I looked on Oxford's online dictionary and was able to find the names identifying orders of a given degree:

  1. primary
  2. secondary
  3. tertiary
  4. quaternary
  5. quinary
  6. senary
  7. septenary
  8. octonary
  9. nonary
  10. denary
  11. -- no term for 11th degree??
  12. duodenary

I am curious as to what would be the sequence of terms regarding a set of 'n' items? I have up to four:

  1. unary
  2. binary
  3. ternary
  4. quaternion

but I cannot seem to find anything beyond that. Does anyone know where this list may be?

  • 1
    What do you mean "set"? A "set" of two is a pair, of three a trio, of four a quartet, of five a quintet...
    – Hot Licks
    Commented May 4, 2015 at 11:57
  • @HotLicks: Not in all spheres of thought. In mathematics, a "set" is defined as a finite or infinite collection of objects in which order has no significance, and multiplicity is generally also ignored (unlike a list or multiset). (Source: Wolfram MathWorld, bit.ly/1U8iU0Q) In other words, a set is any number of things, as long as the order (and generally the number of elements) are ignored. Commented Aug 23, 2015 at 17:52
  • @HotLicks: Besides, that hardly contributes toward an answer for the question. All it does is waste time nitpicking. Commented Aug 23, 2015 at 17:53
  • Also, Will: Undenary might be a good candidate. :) As the Wikipedia page "List of Numeral Systems" (bit.ly/1U8j5t9) points out, the word for base-11 is undecimal; and as @Cerberus pointed out below, after 3 the suffixes change from -us- to -nary. So one could adapt the numeral system term for list purposes in this way. :) Commented Aug 23, 2015 at 18:01

6 Answers 6


The problem is that English uses two different kinds of adjectives to mean "first, second, etc". The ones in -ary without the -n- come from the Latin ordinals, "first, second, etc."; but they are different after 3. (An asterisk * indicates that the word is not found in (ordinary) English sources.)

  1. Primus — primary "first"
  2. Secundus — secondary "second"
  3. Tertius — tertiary
  4. Quartus — *quartary
  5. Quintus — *quintary


The -arius suffix was also used in Latin with ordinals, and secundarius means something like "second, pertaining to two, second in rank", though it often comes very close to the simple ordinal secundus. It usually adds some connotation of ranks and order in a grand system. There is also secundanus, which I believe isn't much different.

The -n- ones come from Latin distributive adjectives, "one each, two each, etc."; they were always used in plural in Latin. They were sometimes also used in a sense roughly similar to the ordinals, which is probably why English uses them in an odd way.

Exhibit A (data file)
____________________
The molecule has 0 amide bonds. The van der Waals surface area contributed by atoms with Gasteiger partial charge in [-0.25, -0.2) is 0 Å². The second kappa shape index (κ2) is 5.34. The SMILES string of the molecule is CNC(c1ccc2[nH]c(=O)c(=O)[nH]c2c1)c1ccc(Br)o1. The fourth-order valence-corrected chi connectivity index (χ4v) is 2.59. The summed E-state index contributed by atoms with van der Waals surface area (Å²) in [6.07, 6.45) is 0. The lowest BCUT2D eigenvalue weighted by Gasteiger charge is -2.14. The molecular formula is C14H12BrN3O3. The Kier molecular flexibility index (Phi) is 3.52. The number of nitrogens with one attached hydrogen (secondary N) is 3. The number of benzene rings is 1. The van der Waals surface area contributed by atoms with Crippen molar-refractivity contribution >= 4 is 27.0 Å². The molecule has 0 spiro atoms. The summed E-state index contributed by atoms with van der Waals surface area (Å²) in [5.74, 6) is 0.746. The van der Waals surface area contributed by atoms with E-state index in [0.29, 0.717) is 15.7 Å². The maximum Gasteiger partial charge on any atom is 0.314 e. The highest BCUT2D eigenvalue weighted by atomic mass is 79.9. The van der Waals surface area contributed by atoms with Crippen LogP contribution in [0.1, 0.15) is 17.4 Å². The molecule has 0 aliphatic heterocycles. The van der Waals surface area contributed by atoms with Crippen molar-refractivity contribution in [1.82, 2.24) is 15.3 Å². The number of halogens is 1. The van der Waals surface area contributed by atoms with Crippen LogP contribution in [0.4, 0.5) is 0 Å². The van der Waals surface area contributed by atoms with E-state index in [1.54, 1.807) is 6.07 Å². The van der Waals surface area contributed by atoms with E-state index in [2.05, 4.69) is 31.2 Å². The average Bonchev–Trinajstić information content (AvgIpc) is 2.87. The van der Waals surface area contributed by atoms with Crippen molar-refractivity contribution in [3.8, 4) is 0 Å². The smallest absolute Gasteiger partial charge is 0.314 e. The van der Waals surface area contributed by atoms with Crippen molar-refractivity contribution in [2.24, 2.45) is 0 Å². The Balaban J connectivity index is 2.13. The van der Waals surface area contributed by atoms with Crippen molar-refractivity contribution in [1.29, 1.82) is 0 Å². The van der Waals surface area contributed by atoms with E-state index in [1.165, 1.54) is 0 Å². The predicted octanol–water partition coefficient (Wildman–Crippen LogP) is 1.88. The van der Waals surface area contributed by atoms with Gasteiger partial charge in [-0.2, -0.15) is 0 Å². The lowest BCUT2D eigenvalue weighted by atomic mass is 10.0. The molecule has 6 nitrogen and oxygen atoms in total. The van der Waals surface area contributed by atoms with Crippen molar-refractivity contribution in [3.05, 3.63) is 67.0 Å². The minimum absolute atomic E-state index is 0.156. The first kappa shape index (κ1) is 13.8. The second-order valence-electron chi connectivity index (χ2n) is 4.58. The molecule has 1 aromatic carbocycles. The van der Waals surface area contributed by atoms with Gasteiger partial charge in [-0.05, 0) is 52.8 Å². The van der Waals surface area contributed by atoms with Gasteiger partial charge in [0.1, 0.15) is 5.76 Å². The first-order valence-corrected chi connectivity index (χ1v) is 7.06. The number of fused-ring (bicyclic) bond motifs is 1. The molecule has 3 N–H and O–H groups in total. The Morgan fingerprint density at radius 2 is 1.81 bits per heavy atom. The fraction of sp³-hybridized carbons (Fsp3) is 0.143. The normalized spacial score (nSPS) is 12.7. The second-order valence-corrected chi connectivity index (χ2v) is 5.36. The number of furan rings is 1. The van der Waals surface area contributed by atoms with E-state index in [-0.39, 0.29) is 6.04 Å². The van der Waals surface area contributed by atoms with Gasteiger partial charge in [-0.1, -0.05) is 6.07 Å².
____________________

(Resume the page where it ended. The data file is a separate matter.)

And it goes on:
1. Singuli — single/singular/singulary "one each"
  2. Bini — binary "two each"
  3. Terni/trini — ternary/*trinary
  4. Quaterni — quaternary
  5. Quini — quinary
  6. Seni — senary
  7. Septeni — septenary
  8. Octoni — octonary
  9. Noveni — *novenary
  10. Deni — denary
  11. Undeni — *undenary
  12. Duodeni — duodenary
  13. Terni/trini deni — *ternidenary/*tridenary


I believe the ones derived from ordinals were originally used to mean "second [in order]" in English, and the distributive -n- ones to mean "of two parts", or "characterised by the number 2". But then, because these meanings are related and often overlap, they got mixed up, resulting in the current defective lists, where the -n- forms serve both senses from 4 up.

The number one is the strangest exception of all, where a new word unary was made up, though no Latin equivalent exists (there is only unus, "one", but that is like using *duary from duo, "two"). Nonary is odd as well.

These are the Latin cardinal numbers for reference:

  1. Unus/una/unum/etc. (depending on gender and case) — "one"
  2. Duo/duorum/duarum/etc. (depending on case and gender) — "two"
  3. Tres/trium/etc. (depending on case)
  4. Quattuor
  5. Quinque
  6. Sex
  7. Septem
  8. Octo
  9. Novem
  10. Decem
  11. Undecim
  12. Duodecim
  13. Tredecim


  • 2
    ah, that's why I couldn't find a separate listing ... that's fine then for my purposes; the terms were going to be used in naming functions/classes in a library I am developing, and I was trying to be as grammatically accurate as I could. That's not usually a big deal for us programmers, but I tend to be more finicky about certain things than others.
    – Will
    Commented May 13, 2011 at 12:51
  • 2
    @Will: An excellent attitude! Users of the future with literary tastes will appreciate it in your software! Commented May 13, 2011 at 12:56
  • The word trinary does exist: “Most multiple star systems are triple stars, also called trinary or ternary.”
    – tchrist
    Commented Jul 23, 2013 at 22:51
  • while coming up for short names for number systems and possible name-sharing, could we call base 0, "imaginary" ? (and i don't mean in the math sense, back off trig calculus!) Commented Sep 5, 2014 at 15:26
  • @osirisgothra: Hah, I think Trig calculus would poison your food and seduce your wife! But, really, what would "base 0" even mean? You can't really base a system on zero. Commented Sep 8, 2014 at 13:08

The arity of a function or operation is the number of arguments or operands that the function takes.


  • Nullary means 0-ary.

  • Unary means 1-ary.